Dec. 14, 2002 – Main Street, the commercial heart of St. Thomas for the island's people for donkey years, enjoyed a huge commercial as well as social success Friday night at the 11th annual Miracle on Main Street Christmas shopping and celebrating extravaganza.
Thousands of Virgin Islanders of all ages filled the streets, alleys and shops from the Fort Christian Museum to Rothschild Francis "Market" Square in a scene reminiscent of the recent 50th anniversary of V.I. Carnival.
Music and laughter, festive lights, meeting and greeting mingled with the sounds of cash registers a-jingle. In some places, shoppers' enthusiasm for getting holiday gifts at bargain prices was so great that merchants kept their doors open long after the last band stopped playing and cars streamed away from downtown Charlotte Amalie.
"When I looked out there a moment ago, I was taken aback," said Easlyn Smith, owner of the Ooh La La Boutique on Raadets Gade, as she rang up another sale. Up the street at the corner of Raadets and Main, the P'your Passion band kept a crowd locked in place with dance tunes while moko jumbies dressed in club gear jammed high above the fray. Inside Smith's shop, customers who could tear themselves away from the street scene popped in and out of the dressing rooms, pressing outfits against their bodies, stealing glances into mirrors.
The daytime foot traffic along Main Street is mainly cruise ship passengers on the hunt for duty-free treasures to take home. But for some of the shops, Miracle on Main Street is the biggest night of the year. At A H Riise Stores, it was hard to get through the door and even harder to squeeze up to the counters selling perfume and cologne.
Sales clerk Brian Lee labored over a calculator at the store's watch counter, eyeing the bustle around him. "For the section that I'm in," he said, "it's not much. But for the perfume department it's the biggest night of the year." But he allowed that even in watches, sales were better than expected.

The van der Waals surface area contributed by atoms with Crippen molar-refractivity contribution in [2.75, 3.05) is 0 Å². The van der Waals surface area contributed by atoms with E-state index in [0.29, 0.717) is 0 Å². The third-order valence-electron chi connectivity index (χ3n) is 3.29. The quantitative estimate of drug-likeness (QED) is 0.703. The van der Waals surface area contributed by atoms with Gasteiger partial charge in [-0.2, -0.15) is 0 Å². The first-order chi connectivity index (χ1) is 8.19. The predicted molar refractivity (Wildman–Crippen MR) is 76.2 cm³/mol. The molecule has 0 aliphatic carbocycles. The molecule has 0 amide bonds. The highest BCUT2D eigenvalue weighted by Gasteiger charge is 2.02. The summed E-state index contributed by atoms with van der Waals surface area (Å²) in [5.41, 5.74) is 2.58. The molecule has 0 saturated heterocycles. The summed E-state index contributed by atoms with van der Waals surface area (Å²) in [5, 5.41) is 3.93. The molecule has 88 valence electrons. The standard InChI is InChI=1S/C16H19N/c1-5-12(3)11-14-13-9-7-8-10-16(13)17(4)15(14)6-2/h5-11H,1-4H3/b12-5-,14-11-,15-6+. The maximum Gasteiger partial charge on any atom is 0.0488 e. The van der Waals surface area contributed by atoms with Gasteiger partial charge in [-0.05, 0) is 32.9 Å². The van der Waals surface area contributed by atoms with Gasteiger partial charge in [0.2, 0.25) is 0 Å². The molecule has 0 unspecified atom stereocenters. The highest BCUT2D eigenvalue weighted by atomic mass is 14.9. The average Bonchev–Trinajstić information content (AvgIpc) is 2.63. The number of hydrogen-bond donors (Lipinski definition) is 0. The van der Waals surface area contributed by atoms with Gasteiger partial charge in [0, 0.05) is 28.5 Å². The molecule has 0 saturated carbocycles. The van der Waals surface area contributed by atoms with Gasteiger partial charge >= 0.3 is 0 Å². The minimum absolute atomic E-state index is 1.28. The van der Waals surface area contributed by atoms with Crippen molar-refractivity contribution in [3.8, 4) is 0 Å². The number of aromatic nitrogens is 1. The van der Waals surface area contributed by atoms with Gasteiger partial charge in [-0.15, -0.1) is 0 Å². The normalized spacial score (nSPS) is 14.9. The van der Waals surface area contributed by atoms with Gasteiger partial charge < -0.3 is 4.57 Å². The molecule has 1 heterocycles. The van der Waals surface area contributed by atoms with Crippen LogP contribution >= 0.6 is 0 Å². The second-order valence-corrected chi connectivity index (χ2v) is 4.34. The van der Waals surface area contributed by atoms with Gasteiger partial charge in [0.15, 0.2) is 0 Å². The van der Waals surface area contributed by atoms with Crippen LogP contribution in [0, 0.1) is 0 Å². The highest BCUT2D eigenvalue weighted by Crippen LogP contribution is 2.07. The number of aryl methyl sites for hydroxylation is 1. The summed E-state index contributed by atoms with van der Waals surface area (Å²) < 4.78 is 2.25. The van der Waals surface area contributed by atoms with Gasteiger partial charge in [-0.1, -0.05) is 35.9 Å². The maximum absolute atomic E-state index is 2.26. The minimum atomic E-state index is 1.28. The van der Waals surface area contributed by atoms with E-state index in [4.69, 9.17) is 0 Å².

Down the street at the Tropicana Perfumerie shop, Tinequa Antoine waited attentively near her gift-wrap station, ready to serve customers. Still dressed in her Charlotte Amalie High School uniform, she smiled when a customer approached with three boxed gift sets, asking to have them wrapped so she could take them along on a holiday trip to the States.
Gold fever abounded, too, keeping the doors of the Gold Corner open and its counters surrounded by shoppers well past the official 9 p.m. end for Miracle on Main.
At Valentine's Jewel Box, Madhu Chuzani slid back and forth behind four feet of glass display cases, helping three customers at once. "Valentine's is popular with local shoppers anyway," she said, "but this gives them a chance to shop at night as well as in the day."
Outside, friends and families wound their way among one another, enjoying the music of the steelpan groups and other bands set up along Main Street, many hands full of shopping bags and small children. Police Special Operations Bureau officers wove their way quietly through the crowd, keeping watch over the festivities.
Beside the towering Christmas tree at the Alvaro de Lugo Post Office across from Emancipation Garden, Cassandra Farmer leaned against a wrought-iron railing, plotting her strategy to take on the perfume and lingerie shops. A recent transplant from North Carolina, Farmer said she couldn't help but notice, 'tis the season.
"It's my first one" in the Virgin Islands, she said. "I would have to say it's the true spirit of Christmas on island. I mean it's shopping and commercial, but people are really into it. They're smiling and greeting each other and having a good time. They're really into it."
In Emancipation Garden, shoppers took a load off their feet and settled onto park benches to enjoy a continuous live performance by musical groups at the David Monsanto Bandstand. The garden was the setting for the Committee to Revive Our Culture Christmas Crafts Fair.
Dollmaker Gwendolyn Harley and husband Ewart are perennials at the fair. After a day of selling her handmade market ladies and specialty dolls posed in cultural settings, the couple kept each other's company enjoying the music and a sip of guavaberry.
"The lady who was braiding the child's hair, I sold that today," she said, describing her dolls. "And the lady at the ironing board, some market ladies and about four bag ladies, and some mango-seed dolls."
Across from the park at Fort Christian, waist-high speakers pumped out quelbe tunes by Stanley and the Ten Sleepless Knights while mothers and kids from the V.I. Fire Service Junior Firefighters Club served up dinners of fried fish and johnnycakes. Over the speakers the singer put his spin on the Twelve Days of Christmas:
"On the tenth day of Christmas, my woman give to me … Ten Sleepless Knights…"
Even old Fort Christian wore a festive coat of red lights that glowed in the night.

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